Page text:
Given this, how, or perhaps where, do we locate integrity in the issue confronting us following President Trump’s speech which has purposefully forced us into a cultural debate? On the one side, we have devotees of patriotism and civil religion demanding proper respect for an object and practice that symbolizes a victory over conflict earned through the sacrifice of many. On the other are individuals who see the promise of freedom and equality not yet fulfilled. Who is more integral? Those who have discerned that their beliefs dictate that standing in respect for the flag and anthem? Or perhaps those who have discerned that it is necessary to act in the only way possible and draw attention to a broken system?

The reconciliation of these two is not trivial, and I find it troubling that Trump continues to use this narrative to divide us. Further, Trump’s insistence that this is all about one side of the argument, about respect for the symbols of a civil religion, lacks context and wrongly belittles the integrity of Colin Kaepernick, and those who have joined his cause, and why he chose to kneel. This is not leadership, is it bullying.

Aside from standing or kneeling, the critique of National Football League (NFL) players has included an assertion that players should just stick to football and not be political activists while on the job. Martin Luther, a bit of a nonconforming activist of his time and also an individual who strove to lead an integral life, has something to say about this and an individual’s baptismal vocation. The Evangelical Luthern Church in America (ELCA), has published a social statement called Church in Society: A Lutheran Perspective, which makes the following statement

One of the ways the Church participates in society is through its members. In dying to sin and rising with Christ in Baptism, Christians are called to “walk in newness of life” (Romans 6:1-11). They fulfill their baptismal vocation in ordinary life as family members, friends, citizens, workers, and participants in voluntary associations. Since “daily life [is] the primary setting for the exercise of [the] Christian calling,” it is in that setting that Christians are to serve God and neighbor.

An integral life is one lived in the journey of discernment and played out in whatever vocation it is we perform. Lastly, Carter challenges us to not view our differences as dissent, but rather a necessary process that will inform our discernment, for we will not know if we are acting from “deep and steadfast principles until those principles are tested.”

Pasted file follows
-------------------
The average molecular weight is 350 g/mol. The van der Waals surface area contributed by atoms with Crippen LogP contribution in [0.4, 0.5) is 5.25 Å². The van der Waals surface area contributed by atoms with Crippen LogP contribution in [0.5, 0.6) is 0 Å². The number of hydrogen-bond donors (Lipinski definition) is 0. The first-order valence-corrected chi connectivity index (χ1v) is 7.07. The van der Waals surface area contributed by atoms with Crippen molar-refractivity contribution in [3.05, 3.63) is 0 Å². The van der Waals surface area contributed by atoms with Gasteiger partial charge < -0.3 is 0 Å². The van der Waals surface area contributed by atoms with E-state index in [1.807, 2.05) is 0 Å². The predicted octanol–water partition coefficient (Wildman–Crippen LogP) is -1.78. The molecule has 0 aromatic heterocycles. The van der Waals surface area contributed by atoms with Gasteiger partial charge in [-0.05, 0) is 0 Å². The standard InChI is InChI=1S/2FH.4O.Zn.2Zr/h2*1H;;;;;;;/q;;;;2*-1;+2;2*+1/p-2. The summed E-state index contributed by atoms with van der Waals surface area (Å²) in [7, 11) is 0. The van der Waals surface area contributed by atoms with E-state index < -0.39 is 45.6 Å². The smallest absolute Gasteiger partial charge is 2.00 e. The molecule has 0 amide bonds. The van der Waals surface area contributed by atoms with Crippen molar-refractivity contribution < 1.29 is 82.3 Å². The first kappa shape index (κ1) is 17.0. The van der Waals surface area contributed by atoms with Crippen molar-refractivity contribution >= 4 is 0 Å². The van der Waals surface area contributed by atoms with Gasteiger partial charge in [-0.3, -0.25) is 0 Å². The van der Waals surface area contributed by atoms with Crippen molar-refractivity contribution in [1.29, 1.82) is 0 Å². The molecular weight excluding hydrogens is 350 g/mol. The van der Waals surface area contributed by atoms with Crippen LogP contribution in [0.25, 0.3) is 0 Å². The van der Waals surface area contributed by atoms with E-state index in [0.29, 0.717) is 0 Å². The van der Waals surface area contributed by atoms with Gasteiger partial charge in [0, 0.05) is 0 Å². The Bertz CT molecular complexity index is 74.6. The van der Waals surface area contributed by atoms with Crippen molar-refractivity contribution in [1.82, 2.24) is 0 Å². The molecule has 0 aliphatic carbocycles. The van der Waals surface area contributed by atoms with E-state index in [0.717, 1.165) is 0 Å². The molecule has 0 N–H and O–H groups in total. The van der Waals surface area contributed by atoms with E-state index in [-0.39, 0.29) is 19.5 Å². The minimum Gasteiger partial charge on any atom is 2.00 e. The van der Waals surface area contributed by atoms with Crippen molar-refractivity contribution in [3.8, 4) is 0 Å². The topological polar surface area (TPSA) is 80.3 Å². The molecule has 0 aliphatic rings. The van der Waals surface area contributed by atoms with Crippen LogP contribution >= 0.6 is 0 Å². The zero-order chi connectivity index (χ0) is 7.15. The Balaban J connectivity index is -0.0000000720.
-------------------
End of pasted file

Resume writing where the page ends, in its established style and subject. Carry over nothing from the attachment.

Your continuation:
The Future is What We Create

As if she has grown restless and feels the urgency to make her point, Mother Earth has forcefully besieged the United States in what I can only describe as a climate change truther campaign. Parched and sun-baked forests in the west are no match for the flames of fire. Storms fueled by warm ocean water are lining up across the Atlantic Ocean, as if on some tropical storm runway, with a one-way ticket to our eastern shores.

Earlier today, I reposted the image below on Facebook. I intended it to be a critique of our current leaders, and those in their mainly Christian base, who dismiss science and the impacts of human-created climate change.


Now fearing that I have once again fallen prey to the sharing economy of Facebook, herein lies the context which was missing from that earlier post.

First, and let me make this abundantly clear, I am in no way belittling any individual who feels inspired to pray. Prayer, and meditation, in general, is manifest in many forms and has tremendous value. Pausing for a few quiet moments in the dark before you sleep. Feeling moved by a passage in an inspirational book. Getting lost in your thoughts as you walk a wooded path. Prayer connects us, it grounds us, and it helps us to clarify our purpose. Honestly, I probably do not pray enough.

So why would I repost a social media meme that literally says don’t pray? Fair question, and perhaps if I were writing the caption for this image I would have worded it differently. Mine would say something like, “Prayer isn’t the only thing we need, get out and vote!”

We need to pray, and undoubtedly we need to meditate deeply on some significant issues these days. There are many in our nation, and in our world, who need help. Sometimes the severity of it all paralyzes us, and perhaps we feel that all we can do is pray. I would welcome the mediation which could calm the storms and douse the flames for good. But leaving these things just to prayer is stopping way short of what I believe is a Christian life. We are called to action, we are called to a Christian vocation, we are called to be the earthly body of God.

The human impact on Mother Earth is well documented. Because these facts are necessarily rooted in science, many of my fellow Christians reject it as fallible since science lacks a divine origin. This is to say nothing about how this stance is then extended into a political point of view that climate change specifically is just a liberal hoax.

Like science, theology is a human-made framework in which we seek to find an order for the things that are beyond our human capacity. If we reject science on the grounds of its human origins, then why would we not do the same with dogmatic theology? I believe that theology, like science, is only useful when we put it into action, we test it, and perhaps we even adapt it.